Are Pesticides Used On Oranges Estrogenic?

Discussion in 'Fruits' started by mt_dreams, Feb 10, 2014.

  1. mt_dreams

    mt_dreams Member

    Joined:
    Oct 27, 2013
    Messages:
    619
    Organic oranges cost over 3 times as much as conventional oranges in my area, and I was wondering if anybody has any info regarding the types of pesticides used in growing conventional oranges, and if they have any estrogenic inducing properties?

    As well, how well do orange peels prevent pesticide from reaching the inside fruit? According to ewg's pesticide produce list, oranges rank 31 out of 50, but I'm not sure if this really means anything.

    What's better, drinking more conventional fresh squeezed orange juice, or less of the organic kind?
     
  2. Blossom

    Blossom Moderator

    Joined:
    Nov 23, 2013
    Messages:
    8,413
    Gender:
    Female
    This is just my opinion. Due to the thick skin on the orange I believe we are mostly protected from any herbicides or pesticides. I buy organic when I can but don't sweat it if I can't. On the other hand I would never eat conventional grapes because the skin is so thin and you pretty much have to eat the skin to eat a grape. There is a list called the dirty dozen that list the top 12 fruits and vegetables that are not a good choice unless they are organic. I don't remember them all but things like oranges and bananas were ok because the thick skin protects the edible part. That seems reasonable to me.
     
  3. aguilaroja

    aguilaroja Member

    Joined:
    Jul 24, 2013
    Messages:
    835
    Here is a paper reporting that one (imazalil) of two pesticides (thiabendazole and imazalil) was found in small amounts in the pulp of the orange while both were found in the peel:

    http://eap.ee/public/Chem/2007/issue_3/ ... 07-3-3.pdf

    They are "post harvest" pesticides. So some pesticide can diffuse into the pulp. These two are the most frequently found pesticides in oranges (11 Known or Probable Carcinogens, 7 Suspected Hormone Disruptors, 7 Neurotoxins, 7 Developmental or Reproductive Toxins) according to this testing:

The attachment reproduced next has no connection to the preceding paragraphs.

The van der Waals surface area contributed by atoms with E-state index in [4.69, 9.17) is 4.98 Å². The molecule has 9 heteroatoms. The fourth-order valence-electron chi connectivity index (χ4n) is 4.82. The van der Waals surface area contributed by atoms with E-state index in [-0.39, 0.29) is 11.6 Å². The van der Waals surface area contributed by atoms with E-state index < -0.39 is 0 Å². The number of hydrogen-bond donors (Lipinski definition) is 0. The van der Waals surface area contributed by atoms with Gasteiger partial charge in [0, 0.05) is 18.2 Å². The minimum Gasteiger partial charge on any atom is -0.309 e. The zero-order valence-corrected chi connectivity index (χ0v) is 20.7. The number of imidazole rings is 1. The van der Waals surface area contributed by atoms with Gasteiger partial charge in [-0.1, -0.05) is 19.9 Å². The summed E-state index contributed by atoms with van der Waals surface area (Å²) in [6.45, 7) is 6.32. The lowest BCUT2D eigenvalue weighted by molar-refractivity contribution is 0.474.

http://www.whatsonmyfood.org/food.jsp?food=OG
     
  4. himsahimsa

    himsahimsa Member

    Joined:
    Jan 25, 2014
    Messages:
    148
    Various fungicides (thiabendazole, imazalil and others) are applied to oranges and their packaging post harvest to protect them during transport and storage. That is what the odd smell is in the citrus section of markets. Some are volatile, they become a vapor, and diffuse into the fruit, all are present in the wax that is applied to the orange skin and get into the oil of the orange skin and will get on and into your skin when you handle the oranges.

    Orange -juice- from -domestic- oranges is less likely to contain these fungicides because the oranges are usually processed immediately after harvest to avoid storage expenses and spoilage and the expense of applying the post harvest fungicides/pesticides.

    I never use the rind ("zest") of non-organically grown oranges myself and would not use packaged orange rind unless it were marked organic.
     
  5. aguilaroja

    aguilaroja Member

    Joined:
    Jul 24, 2013
    Messages:
    835
    There needs to be a name for contaminated "zest"-maybe "zust" for rusty zest :^}

    On a bit of a tangent:

    http://www.theatlantic.com/health/archi ... nk/283579/

    "Most commercial orange juice is so heavily processed that it would be undrinkable if not for the addition of something called flavor packs. This is the latest technological innovation in the industry’s perpetual quest to mimic the simplicity of fresh juice. Oils and essences are extracted from the oranges and then sold to a flavor manufacturer who concocts a carefully composed flavor pack customized to the company’s flavor specifications. The juice, which has been patiently sitting in storage sometimes for more than a year, is then pumped with these packs to restore its aroma and taste, which by this point have been thoroughly annihilated. You’re welcome."
     
  6. himsahimsa

    himsahimsa Member

    Joined:
    Jan 25, 2014
    Messages:
    148
    Calling orange rind "zest" is a marketing ploy that only started showing up around 1980 when (us) health food types began pointing out that the rind of oranges is so contaminated. I think most people understandably have no idea what "zest" is. It sounds so good, right? So invigorating.

    Consider that industry feed mills get away with labeling a bucket of white slush "Fat Free" sour cream. That's impossible. If it's fat free it can't be cream, sour or not. But most of those things that used to be people or citizens, have now been repurposed and unprotestingly relabeled as "Consumers" and will suck down anything presented as food weather is is or not without a second thought.
     
  7. Luann

    Luann Member

    Joined:
    Mar 10, 2016
    Messages:
    1,336
    Gender:
    Female
    Last time I ate oranges I felt TERRIBLE. Um, I had to bite into the peels at first to peel them, so it could be that (they weren't organic), but it also could be my histamine and salicylate problems which hopefully will go away with PUFA depletion. So I don't eat them but you should probably buy organic.
     
Loading...